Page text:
Interesting Twists on Characters

The different twists and the different characters from Oz is actually fascinating. Glinda and the Wicked Witch of the West are actually sisters, apparently all the witches in Oz are considered to come from the same mother. The mythology that they present is very deep, but the interesting part is that magic is now forbidden in Oz. There is an odd balance between the Wizard, who banned magic, but saved the Emerald City, and the witches. The “Tin Man” is a boy who almost died and was saved by replacing the majority of his body with metal. An interesting thing in Oz is that they believe in magic, but not science, so when presented with science they read it as magic. It makes for some interesting moments with Dorothy – who knows science.

Growing Mysteries

I feel like for every reveal the show introduces another mystery. I mean the original mystery is who was Dorothy’s mom and why was she abandoned. Then there are many different characters who appear to be more than they seem. The three biggest power players all seems to have plans within plans and so far I am not sure what those plans are. In the most recent episode there was a predictable reveal, but it does open up a whole other line of intrigue to explore. The nice part is even with the ever-growing mysteries they also do keep answering some of the questions along the way. At the same time it will be interesting to see where they end up on the show.

Audio

Comparative Opinions: Doctor Strange – Episode 21

Welcome to the Comparative Opinions podcast! Hosts Holly, David, and Julia dive into the most recent movie in the Marvel Cinematic Universe – Doctor Strange! Spoilers for sure, as we talk through the cast – which successfully gets us talking about pretty much the whole movie.

Comparative Opinions is a weekly half-hour-ish podcast hosted on ComparativeGeeks.com. Subscribe for new episodes every Sunday!

https://www.facebook.com/ComparativeGeeks/

https://twitter.com/comparativegeek

Music is by Scott Gratton: http://freemusicarchive.org/music/Scott_Gratton/Intros_and_Outros

How Are They Going to Pull Off… Doctor Strange

So hopefully this is the start of a recurring sort of article type, because I can think of several other things to apply it to! The question here is: how are they going to pull off the movie, Doctor Strange? Back a few years ago, I wrote a post talking about how in the grounded Marvel Cinematic Universe, they had left no room for Magic. The closest you get is Thor saying that advanced science is indistinguishable from Magic, and while that might be a fair assessment, it’s also probably not the explanation we’re going to see for the Sorcerer Supreme.

In that original post, I basically posited that there just wasn’t going to be a Doctor Strange, and it made me sad because the character is fun and very different from everything else. I also spent some time exploring the thought of casting one of the actors who has played The Doctor in the role of Strange himself… and they actually got really close by casting Sherlock (Benedict Cumberbatch), right?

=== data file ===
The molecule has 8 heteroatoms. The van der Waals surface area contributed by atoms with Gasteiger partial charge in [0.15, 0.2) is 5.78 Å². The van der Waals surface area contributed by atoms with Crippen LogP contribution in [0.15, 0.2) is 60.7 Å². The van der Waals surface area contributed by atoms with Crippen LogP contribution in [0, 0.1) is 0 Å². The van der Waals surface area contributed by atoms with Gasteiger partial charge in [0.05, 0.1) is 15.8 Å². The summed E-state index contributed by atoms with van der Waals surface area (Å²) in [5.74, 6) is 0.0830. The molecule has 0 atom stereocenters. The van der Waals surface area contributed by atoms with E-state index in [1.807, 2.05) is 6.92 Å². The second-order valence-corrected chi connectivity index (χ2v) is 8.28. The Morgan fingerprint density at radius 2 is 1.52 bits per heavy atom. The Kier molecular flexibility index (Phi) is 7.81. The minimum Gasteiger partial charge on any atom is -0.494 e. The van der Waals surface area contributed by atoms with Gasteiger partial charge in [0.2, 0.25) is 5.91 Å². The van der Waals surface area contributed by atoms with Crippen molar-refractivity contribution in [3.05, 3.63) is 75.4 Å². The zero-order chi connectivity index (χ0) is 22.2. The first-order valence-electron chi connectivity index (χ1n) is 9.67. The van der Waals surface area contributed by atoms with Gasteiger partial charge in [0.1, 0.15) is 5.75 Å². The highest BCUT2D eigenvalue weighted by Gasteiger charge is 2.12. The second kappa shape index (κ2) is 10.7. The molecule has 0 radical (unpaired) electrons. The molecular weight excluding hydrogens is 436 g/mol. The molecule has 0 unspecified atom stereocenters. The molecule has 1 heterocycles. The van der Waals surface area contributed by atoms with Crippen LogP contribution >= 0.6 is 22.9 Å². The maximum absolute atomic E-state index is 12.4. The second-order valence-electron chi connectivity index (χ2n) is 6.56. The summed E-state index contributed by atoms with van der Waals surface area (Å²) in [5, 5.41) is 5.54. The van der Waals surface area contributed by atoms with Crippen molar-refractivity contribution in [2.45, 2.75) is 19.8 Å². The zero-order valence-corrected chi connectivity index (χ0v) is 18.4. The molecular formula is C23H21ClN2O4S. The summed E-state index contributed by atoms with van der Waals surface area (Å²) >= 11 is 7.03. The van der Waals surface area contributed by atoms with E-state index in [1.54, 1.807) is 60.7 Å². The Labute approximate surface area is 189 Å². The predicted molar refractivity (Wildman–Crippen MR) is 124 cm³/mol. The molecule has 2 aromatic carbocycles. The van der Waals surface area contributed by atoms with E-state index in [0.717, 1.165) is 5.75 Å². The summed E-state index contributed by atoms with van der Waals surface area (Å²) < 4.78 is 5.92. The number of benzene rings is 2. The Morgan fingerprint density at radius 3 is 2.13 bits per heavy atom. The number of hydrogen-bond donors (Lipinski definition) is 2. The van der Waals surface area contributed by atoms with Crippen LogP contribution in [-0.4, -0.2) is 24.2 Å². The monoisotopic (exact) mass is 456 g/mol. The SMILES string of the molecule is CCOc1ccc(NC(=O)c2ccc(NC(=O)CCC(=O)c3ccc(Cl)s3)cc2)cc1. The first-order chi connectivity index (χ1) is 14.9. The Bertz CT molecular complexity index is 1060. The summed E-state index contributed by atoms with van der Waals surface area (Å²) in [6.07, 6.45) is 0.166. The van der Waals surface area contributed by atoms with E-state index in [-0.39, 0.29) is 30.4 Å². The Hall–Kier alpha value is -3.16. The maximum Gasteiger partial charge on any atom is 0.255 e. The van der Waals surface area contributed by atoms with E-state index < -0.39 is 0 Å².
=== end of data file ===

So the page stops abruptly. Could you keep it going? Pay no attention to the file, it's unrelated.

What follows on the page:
About to enter the Mind Palace...

About to enter the Mind Palace…

Meanwhile, they got a writer/director (Scott Derrickson) known more for his work in the horror genre, so they seem to be steering hard into the supernatural and suspenseful elements that are possible with Magic. That really makes it seem that, indeed, it’s going to be Magic. Although the first trailer shows us more than that:

They are going full-blown alternate realities. A multiverse. And while this is often an element of the more science-heavy comics, it’s coming up here in Doctor Strange. So maybe they really are going with a scientific explanation, or at least a nod towards science.

I’ll admit here: I haven’t seen the most recent trailer. I’m torn. As Holly points out, we know we’re going to see the movie, so why go in with any more spoilers? Honestly, this first trailer is so good. “Teach me.” Sold. Done. I’m there. He’s asking, in many ways, the questions I’m asking here. But… let’s go into wild speculation mode here.

Continue reading

Five Great Parts of Final Fantasy VIII – Throwback Thursday

This is a post I look back at fondly, for topic, structure, and concept. This is a post type I may just have to emulate more. And since it’s nostalgia-driven, it’s all still true!

My theory is that most people’s favorite Final Fantasy game is the first one they played. In a lot of ways, this makes sense. Because the series is so self-referential, when you play a later game, the nostalgia you feel takes you back to that first Final Fantasy game you played.

My first Final Fantasy game was Final Fantasy VIII. It was also one of my first console games, back on the PlayStation. So for me, a lot of my expectations of other RPGs, other console games, and other Final Fantasy games, all go back to Final Fantasy VIII.

Final Fantasy VIII is my favorite Final Fantasy game, but that’s something of a rare statement, and the game seems to get a bit of flak from gamers – or is simply ignored. But there are a lot of elements to this game which I love, and so I thought I would write a post in defense of Final Fantasy VIII. Rather than try to defend the plot or game system – which are the parts easiest to be emotionally attached to or turned off by – and instead look at some of the broader items that were interesting in the game.

So here’s my list of five great parts to Final Fantasy VIII!

Continue reading